Intel Corp. (INTC – Get Report) shares extended declines Thursday after it cautioned that its move away from personal computer chips to more competitive markets in logic, memory and data centers will weigh on profit margins over the next three years.
Intel told analysts during a presentation in San Francisco yesterday that gross profit margins would ease to a range of 57% to 60% as it transitions from its traditional 10-nanometer chips to the smaller, more dynamic 7-nanometer offerings that challenge rivals such as Advanced Micro Devices (AMD – Get Report) . Group revenues, Intel said, will grow at a ‘low-single digit’ pace over the next three years, to a range of $76 billion to $78 billion by 2021, as the PC business flatlines and data center markets expand.
Intel’s market share, however, won’t rise past 28% over the next three years, giving it the ability to reach $85 billion in sales in the faster-growing portions of the global chip market, a far cry from the near total dominance it once commanded in the global PC market.
“We believe in an expanded market opportunity we can play a bigger role in the success of our customers,” CEO Bob Swan told analysts. “Our emphasis is on improving execution, accelerating innovation and evolving our strong culture while making disciplined investments in pursuit of profitable growth.”
Intel shares were marked 5% lower by mid-day trading in New York and changing hands at $46.78 each, a move that, along with yesterday’s 2.5% slump, wipes out all of the stock’s year-to-date gains.
Last month, Intel shares were pummeled after it slashed full-year sales forecasts, and lowered its earnings guidance, even as first quarter profits topped Street forecasts.
“Our conversations with customers and partners across our PC and data-centric businesses over the past couple months have made several trends clear. The decline in memory pricing has intensified,” Swan said at the time. “The data center inventory and capacity digestion that we described in January is more pronounced than we expected. And China headwinds have increased, leading to a more cautious IT spending environment.”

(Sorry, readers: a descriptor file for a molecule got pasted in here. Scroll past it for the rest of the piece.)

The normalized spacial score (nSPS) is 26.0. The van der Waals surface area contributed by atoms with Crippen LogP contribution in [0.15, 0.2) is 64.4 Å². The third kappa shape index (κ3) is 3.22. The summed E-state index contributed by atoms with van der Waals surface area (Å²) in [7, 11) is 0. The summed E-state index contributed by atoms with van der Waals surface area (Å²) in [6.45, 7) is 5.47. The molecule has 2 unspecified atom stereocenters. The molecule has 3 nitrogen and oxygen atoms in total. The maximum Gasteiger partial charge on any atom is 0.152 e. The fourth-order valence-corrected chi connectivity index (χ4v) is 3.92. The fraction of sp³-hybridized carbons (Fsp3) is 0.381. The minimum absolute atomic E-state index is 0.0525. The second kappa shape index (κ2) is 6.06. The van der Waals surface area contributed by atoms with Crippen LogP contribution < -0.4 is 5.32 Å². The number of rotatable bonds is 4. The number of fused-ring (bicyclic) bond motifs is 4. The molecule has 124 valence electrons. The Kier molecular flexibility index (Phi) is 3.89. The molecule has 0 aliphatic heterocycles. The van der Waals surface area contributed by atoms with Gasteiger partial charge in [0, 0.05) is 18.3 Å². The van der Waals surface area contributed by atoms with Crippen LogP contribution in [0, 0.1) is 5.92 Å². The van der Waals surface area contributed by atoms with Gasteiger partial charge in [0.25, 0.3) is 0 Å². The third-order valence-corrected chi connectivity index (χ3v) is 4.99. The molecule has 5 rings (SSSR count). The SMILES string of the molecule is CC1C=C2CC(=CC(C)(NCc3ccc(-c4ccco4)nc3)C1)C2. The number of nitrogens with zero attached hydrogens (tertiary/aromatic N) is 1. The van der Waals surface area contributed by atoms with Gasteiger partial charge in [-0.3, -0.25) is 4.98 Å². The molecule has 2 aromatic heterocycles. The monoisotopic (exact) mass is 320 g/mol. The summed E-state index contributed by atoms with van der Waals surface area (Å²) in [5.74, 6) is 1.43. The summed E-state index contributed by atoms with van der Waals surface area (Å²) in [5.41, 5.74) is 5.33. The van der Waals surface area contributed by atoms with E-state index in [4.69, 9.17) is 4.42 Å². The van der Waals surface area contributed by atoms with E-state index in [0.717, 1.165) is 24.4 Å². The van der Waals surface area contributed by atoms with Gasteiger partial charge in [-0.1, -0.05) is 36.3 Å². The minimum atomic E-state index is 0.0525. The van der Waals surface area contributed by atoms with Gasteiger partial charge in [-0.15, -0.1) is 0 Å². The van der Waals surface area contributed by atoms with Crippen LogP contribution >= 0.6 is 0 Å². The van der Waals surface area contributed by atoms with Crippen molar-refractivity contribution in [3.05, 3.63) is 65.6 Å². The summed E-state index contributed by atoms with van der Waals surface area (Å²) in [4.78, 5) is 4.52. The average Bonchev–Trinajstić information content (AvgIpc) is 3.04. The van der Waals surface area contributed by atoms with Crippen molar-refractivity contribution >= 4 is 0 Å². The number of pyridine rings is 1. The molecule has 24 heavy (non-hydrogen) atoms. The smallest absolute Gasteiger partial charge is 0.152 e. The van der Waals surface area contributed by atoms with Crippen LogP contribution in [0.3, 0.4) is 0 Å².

Intel’s transition into data-centric markets, however, will come with stiff challenges from the likes of AMD, which maintained its full-year earnings guidance last month as demand begins to return to global chip markets as data centers and servers around the world renew purchases and the group launches new 7-nanometer Ryzen, Radeon and EPYC processors.
“AMD is having an impact on the business, and it has barely begun shipping its server products, and will likely have a bigger impact than clearly we thought on Intel’s margin structure – and likely what Intel thought as well,” said BMO Capital Markets analyst Ambrish Srivastava, who lowered his price target on the stock to $50 a share with a ‘market perform’ rating.
“Intel looks to be responding with a mix of a strong product rollouts coupled with what seems to be an aggressive pricing strategy to counter the AMD threat,” he added.
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